1. Meetings of Non-Management Directors. The non-management directors of the Company meet separately on a regular basis in executive session. The Lead Director is responsible for setting the agenda and presiding at the meetings.
2. Lead Director. The non-management directors appoint a lead director each year to set the agenda for and preside at the executive sessions of the Board. The lead director acts as the primary communication channel between the Board and the CEO, and determines the format and the adequacy of information required by the Board. For fiscal 2008, the non-management directors have appointed Murray Hutchison as lead director.
3. Limitation on Other Board Service. The Companys Corporate Governance Principles and Practices set forth the Boards policy limiting non-management directors to simultaneous service on no more than four public companies, including Jack in the Box Inc. The Board has an approval process that generally limits each of our officers to serving on no more than one public companys board outside of Jack in the Box Inc. affiliates. The approval process considers both the time commitment and potential business conflicts and is administered by the Nominating and Governance Committee.
4. Retirement Policy. The Board has adopted a retirement policy under which directors may not stand for election or be appointed after age 73. Dr. Alice Hayes, current Chairman of the Compensation Committee and member of the Nominating and Governance Committee, has informed the Board that she intends to retire from the Board effective February 15, 2008.
5. Board, Committee and Individual Director Evaluations. Each year the Directors complete an evaluation process focusing on an assessment of Board operations as a whole and the service of each director. Additionally, each of the Audit, Compensation, Finance and Nominating and Governance Committees conducts a separate evaluation of its own performance and the adequacy of its Charter. The Nominating and Governance Committee coordinates the evaluation of individual directors and of the Board operations and reviews and reports to the Board on the annual self-evaluations completed by the committees.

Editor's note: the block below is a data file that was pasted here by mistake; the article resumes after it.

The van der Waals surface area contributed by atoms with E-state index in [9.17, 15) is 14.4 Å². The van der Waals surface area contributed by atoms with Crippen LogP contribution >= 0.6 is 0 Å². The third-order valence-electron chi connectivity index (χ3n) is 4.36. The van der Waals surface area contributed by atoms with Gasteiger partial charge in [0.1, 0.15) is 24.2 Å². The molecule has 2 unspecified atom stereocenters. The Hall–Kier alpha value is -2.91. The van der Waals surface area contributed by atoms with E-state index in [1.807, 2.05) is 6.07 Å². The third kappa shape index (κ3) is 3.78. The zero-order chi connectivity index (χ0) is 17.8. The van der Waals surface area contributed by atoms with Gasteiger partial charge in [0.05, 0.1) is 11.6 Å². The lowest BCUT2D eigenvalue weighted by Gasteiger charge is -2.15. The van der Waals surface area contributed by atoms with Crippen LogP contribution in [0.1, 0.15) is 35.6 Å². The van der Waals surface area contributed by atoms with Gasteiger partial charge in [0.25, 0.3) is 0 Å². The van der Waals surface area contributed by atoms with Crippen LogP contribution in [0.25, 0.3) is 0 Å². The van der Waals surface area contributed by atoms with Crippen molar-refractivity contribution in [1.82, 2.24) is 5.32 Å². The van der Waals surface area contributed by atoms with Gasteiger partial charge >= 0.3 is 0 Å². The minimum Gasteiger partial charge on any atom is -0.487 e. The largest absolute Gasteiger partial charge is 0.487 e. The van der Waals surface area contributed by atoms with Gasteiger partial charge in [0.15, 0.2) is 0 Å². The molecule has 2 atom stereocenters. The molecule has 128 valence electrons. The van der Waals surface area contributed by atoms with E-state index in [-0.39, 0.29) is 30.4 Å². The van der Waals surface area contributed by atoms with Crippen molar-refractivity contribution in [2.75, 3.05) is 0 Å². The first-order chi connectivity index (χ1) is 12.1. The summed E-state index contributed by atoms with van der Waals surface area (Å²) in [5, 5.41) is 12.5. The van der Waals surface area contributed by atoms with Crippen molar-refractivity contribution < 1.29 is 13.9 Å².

6. New-Director Orientation and Continuing Education. The Board works with management to schedule new-director orientation programs and continuing education programs for directors. Orientation is designed to familiarize new directors with the Company and the restaurant industry as well as Company personnel, facilities, strategies and challenges. Continuing education programs may include in-house and third-party presentations and programs.
7. Attendance at Annual Meetings. The Companys Corporate Governance Principles and Practices sets forth the Boards policy on director attendance at our Annual Meeting of stockholders. It states that all directors shall make every effort to attend the Annual Meeting.
8. Stock Ownership Guidelines. The Board has established stock ownership guidelines for non-management directors to appropriately link their interests with those of other stockholders. These guidelines provide that within a three-year period following appointment or election, the director should attain and hold an investment position of $150,000 in defined total stock value, exclusive of any outstanding stock options but including directly and indirectly held shares and the equivalent number of shares derived from deferral of director compensation. The Board has established ownership guidelines for senior officers as described in the Compensation Discussion and Analysis section of this Proxy Statement.
The following is the report of the Audit Committee with respect to Jack in the Box Inc.s audited financial statements for the fiscal year ended September 30, 2007.